Yvonne Saenger, MD
Assistant Professor, Medicine, Hematology and Medical Oncology
Assistant Professor, Dermatology
Icahn School of Medicine
at Mount Sinai The Tisch Cancer Institute
Melanoma care has fortunately undergone a whirlwind of changes over the past several years. Novel immunotherapies are perhaps the most exciting recent development in cancer care because patients can enjoy long-term benefit from these treatments, meaning that they are possibly “cured.” Thus, it is now considered possible to rid the body of cancer using immunotherapy in a significant fraction of patients with advanced melanoma. Immunotherapy can be very toxic, but it lacks the characteristic poisoning effects of chemotherapy and has the appeal of offering a more “natural” solution to cancer as it builds on the body’s own innate defense mechanisms to cause tumor rejection. Over the coming decades, the challenge will be to expand the minority currently curable with immunotherapy and also to introduce immunotherapies earlier in the disease course to prevent systemic spread in the first place.
In 1981, interleukin-2 became the first immunotherapy approved for treating patients with melanoma.
The drug reliably produces an approximate 15% response rate and a “cure” rate perhaps slightly below 5%. However, the mechanisms of action of interleukin-2 are largely unknown and skeptics of immunotherapy have remained unimpressed by the data for the drug. The key development that led to the real expansion of immunotherapy for melanoma was the observation that blockade of a negative regulator of T-cell activity, CTLA-4, could result in melanoma regression.
CTLA-4 is a protein expressed by T cells in response to activation, and it serves to dampen the immune response, thereby preventing autoimmunity. Thus, mice deficient in CTLA-4 develop widespread autoimmune disease. In this way, CTLA-4 serves to protect normal tissues against the immune system; however, it is sometimes used by cancer cells to hide from the immune system. By blocking CTLA-4, the tumor can be revealed as a foreign threat.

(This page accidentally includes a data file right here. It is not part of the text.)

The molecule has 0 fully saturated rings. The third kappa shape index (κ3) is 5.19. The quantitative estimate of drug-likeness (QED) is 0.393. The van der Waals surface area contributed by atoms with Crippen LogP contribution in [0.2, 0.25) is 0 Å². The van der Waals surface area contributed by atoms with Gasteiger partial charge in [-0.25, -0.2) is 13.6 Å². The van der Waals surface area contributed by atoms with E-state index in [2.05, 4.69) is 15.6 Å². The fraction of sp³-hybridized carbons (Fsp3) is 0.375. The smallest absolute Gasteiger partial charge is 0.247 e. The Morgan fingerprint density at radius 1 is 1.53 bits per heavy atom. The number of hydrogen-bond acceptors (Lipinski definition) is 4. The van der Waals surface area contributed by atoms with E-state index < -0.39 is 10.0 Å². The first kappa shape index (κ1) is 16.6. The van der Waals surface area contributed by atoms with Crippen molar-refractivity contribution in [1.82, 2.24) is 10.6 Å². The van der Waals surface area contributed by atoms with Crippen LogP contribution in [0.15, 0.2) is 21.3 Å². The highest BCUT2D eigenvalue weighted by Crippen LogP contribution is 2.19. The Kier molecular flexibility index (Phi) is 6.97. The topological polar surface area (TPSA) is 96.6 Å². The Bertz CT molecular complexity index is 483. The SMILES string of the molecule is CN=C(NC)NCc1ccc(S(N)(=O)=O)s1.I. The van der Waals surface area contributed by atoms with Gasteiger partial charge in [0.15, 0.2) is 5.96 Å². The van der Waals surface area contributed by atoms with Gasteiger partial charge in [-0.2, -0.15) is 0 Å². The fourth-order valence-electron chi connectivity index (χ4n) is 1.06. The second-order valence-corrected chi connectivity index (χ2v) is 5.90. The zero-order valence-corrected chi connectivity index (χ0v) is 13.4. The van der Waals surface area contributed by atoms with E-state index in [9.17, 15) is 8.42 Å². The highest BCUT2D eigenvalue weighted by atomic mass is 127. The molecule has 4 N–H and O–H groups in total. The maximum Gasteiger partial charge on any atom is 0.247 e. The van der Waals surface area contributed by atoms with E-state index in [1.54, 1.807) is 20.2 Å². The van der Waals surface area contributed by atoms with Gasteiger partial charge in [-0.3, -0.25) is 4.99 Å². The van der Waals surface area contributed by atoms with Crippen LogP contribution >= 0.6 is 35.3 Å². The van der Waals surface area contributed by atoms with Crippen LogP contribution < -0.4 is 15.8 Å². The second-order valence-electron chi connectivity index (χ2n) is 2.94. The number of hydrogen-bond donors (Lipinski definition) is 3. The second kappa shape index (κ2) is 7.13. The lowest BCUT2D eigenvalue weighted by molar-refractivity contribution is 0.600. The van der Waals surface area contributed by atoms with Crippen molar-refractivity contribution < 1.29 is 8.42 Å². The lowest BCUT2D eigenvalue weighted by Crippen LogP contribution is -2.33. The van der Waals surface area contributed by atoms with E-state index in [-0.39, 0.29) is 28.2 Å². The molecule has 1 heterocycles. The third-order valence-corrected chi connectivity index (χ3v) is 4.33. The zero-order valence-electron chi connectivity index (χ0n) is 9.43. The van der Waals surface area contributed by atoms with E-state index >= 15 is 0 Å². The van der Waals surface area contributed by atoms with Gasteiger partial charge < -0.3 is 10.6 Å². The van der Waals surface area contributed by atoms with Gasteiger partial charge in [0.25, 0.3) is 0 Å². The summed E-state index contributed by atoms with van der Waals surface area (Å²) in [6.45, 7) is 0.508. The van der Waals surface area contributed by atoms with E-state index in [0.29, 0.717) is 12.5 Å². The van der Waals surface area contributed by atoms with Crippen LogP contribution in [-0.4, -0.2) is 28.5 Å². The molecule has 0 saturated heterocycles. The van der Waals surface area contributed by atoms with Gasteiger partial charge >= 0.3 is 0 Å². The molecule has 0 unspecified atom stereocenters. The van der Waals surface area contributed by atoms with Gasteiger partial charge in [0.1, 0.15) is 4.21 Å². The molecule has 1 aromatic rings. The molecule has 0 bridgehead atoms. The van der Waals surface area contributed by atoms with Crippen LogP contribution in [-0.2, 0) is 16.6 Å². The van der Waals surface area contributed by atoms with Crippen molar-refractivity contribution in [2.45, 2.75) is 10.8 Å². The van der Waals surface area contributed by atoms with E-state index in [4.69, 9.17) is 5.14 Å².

While the initial data for CTLA-4 blockade showed efficacy not far superior to interleukin-2, follow-up studies have shown impressive rates of survival following CTLA-4 therapy, with 4-year survival rates of approximately 40% in previously untreated patients treated with high-dose CTLA-4 blockade on clinical studies. These data suggest that, while most patients do not experience immediate tumor shrinkage, tumors may respond later in the treatment course, resulting in improved survival. The CTLA- 4–blocking antibody ipilimumab (Yervoy) was approved for the treatment of melanoma in March 2011.
The success of CTLA-4 blockade spurred further research, resulting in the discovery of a second clinical target, PD-1. PD-1, similar to CTLA-4, is expressed by activated T cells, and it appears to be induced by chronic inflammation. Similar to CTLA-4, PD-1 signaling leads to inactivity and sluggishness of T cells. Thus, CTLA-4 and PD-1 are described as “checkpoints” in immune activation. One way to describe the role of PD-1 is that the immune system might decide to tone down a prolonged immune response, as it appears unlikely that the foreign entity will be successfully eliminated and the attack becomes a waste of resources. Thus, PD-1 expression is high on T cells during chronic viral infections and in T cells infiltrating tumors.
Blockade of PD-1 has produced impressive responses in melanoma patients. In a phase I study, the PD-1 inhibitor pembrolizumab (MK-3475) had an overall response rate of 34%, and preliminary evidence suggests that these responses are durable.1
In another phase I study, combination therapy with the PD-1 inhibitor nivolumab and ipilimumab produced responses in 40% of patients.2 The latest data on pembrolizumab and nivolumab were presented in June at the 2014 ASCO Annual Meeting, and both drugs are expected to eventually be approved by the FDA.